Doyle Brunson has the nice quote to the effect that there is nothing that matters except how strong your hand is now. Grouping your hand of the moment into various classes, and repeating that at each decision point, can be a useful way of deciding what you should do.
- Effective Nuts: you have a hand that is ahead of every likely holding, and want to mostly bet big when you think your opponent’s range has many hands they will likely call with, and check or bet small when the opponent’s range does not have many premium hands
- Strong Value: You might be up against a stronger hand, but most of the time your opponent’s continuing range will be with a hand worse than yours; you’ll mostly want normal sized bets, again with some checks and smaller bets mixed in when you think your opponent’s range is quite weak
- Thin Value: You might be well in front of your opponent’s range until you bet, at which point you will only have slightly more calls behind you than calls in front of you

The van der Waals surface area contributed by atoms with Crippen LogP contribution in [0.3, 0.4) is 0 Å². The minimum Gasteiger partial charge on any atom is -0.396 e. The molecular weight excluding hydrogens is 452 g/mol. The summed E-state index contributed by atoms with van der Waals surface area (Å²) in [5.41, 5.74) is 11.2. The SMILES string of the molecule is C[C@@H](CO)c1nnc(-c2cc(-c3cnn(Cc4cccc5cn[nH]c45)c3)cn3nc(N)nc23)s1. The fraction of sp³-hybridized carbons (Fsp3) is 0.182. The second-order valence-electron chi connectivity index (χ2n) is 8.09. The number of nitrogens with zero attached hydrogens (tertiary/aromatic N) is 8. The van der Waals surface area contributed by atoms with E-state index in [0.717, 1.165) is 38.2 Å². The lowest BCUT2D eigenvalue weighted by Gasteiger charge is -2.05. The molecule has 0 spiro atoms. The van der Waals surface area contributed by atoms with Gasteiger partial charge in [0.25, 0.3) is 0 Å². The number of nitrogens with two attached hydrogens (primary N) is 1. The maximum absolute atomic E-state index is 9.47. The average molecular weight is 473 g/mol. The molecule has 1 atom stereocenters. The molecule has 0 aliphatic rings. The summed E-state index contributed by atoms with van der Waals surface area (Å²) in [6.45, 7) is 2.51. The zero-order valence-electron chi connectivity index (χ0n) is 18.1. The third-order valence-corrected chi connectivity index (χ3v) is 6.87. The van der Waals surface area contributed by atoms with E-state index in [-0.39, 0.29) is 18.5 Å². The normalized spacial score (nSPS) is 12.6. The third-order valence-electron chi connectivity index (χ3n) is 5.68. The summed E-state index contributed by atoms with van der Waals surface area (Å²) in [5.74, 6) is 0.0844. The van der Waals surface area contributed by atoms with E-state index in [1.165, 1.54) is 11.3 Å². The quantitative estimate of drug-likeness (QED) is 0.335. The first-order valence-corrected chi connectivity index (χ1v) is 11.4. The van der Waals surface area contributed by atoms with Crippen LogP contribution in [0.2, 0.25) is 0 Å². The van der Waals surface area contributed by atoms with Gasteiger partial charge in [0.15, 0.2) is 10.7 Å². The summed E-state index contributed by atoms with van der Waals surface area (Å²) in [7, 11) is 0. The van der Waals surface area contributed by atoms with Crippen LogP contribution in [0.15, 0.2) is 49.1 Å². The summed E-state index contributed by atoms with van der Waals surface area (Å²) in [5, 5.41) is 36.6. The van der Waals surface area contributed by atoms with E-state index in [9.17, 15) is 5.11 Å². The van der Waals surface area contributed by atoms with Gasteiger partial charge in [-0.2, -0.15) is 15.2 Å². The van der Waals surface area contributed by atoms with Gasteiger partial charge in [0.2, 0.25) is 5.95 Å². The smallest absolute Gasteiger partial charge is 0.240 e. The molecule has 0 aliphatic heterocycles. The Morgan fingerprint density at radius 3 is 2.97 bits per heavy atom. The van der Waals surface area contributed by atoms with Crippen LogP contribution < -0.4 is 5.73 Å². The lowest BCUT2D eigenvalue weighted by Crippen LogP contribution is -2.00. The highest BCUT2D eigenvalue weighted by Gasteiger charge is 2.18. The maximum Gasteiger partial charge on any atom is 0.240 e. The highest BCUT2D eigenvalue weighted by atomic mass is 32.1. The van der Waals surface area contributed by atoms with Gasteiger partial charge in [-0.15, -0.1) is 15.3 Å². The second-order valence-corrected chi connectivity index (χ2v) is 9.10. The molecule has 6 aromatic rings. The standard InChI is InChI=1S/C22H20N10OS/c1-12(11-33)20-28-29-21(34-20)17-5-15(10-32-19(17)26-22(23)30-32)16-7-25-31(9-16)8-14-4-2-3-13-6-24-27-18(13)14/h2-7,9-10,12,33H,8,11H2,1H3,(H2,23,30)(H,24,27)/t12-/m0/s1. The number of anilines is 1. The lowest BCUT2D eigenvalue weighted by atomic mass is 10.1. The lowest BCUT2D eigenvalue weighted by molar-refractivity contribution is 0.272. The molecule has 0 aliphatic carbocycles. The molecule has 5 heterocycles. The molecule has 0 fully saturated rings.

- Barely Ahead: It can be hard to decide what to do here, since if you bet, most of your opponent’s calls will be ahead of you; you will still want to make protection bets when your hand is very vulnerable (much of your opponents range has a lot of equity against your holding), but will also want to include a lot of these hands in your checking range to strengthen it
- Weak Showdown Value: You are probably behind, but will still win at showdown if it checks down a fair amount of the time; mostly check/fold with these (though you can also have some rare check raises)
- Weak but High Equity: These are hands that are probably behind, but which might improve to be a very strong hand with future cards. You often want to be very aggressive with these, although there are also spots where just checking or calling can be preferable (where your opponent might be likely to raise all in in response to a bet from you, and your equity at that point won’t be enough for a call)
- Complete Trash: These will mostly be check folds, but unfortunately you will have too much trash, and especially once you are down to only one opponent, you want to pick some of these that block your opponent’s continuation range to use as pure bluffs (bluffs with almost no equity if called).
For the last two categories, when deciding on sizing for bluffs, it is often good to consider what kind of value bets you’d make, and to make bets of sizes that you’d also make with the value parts of your range.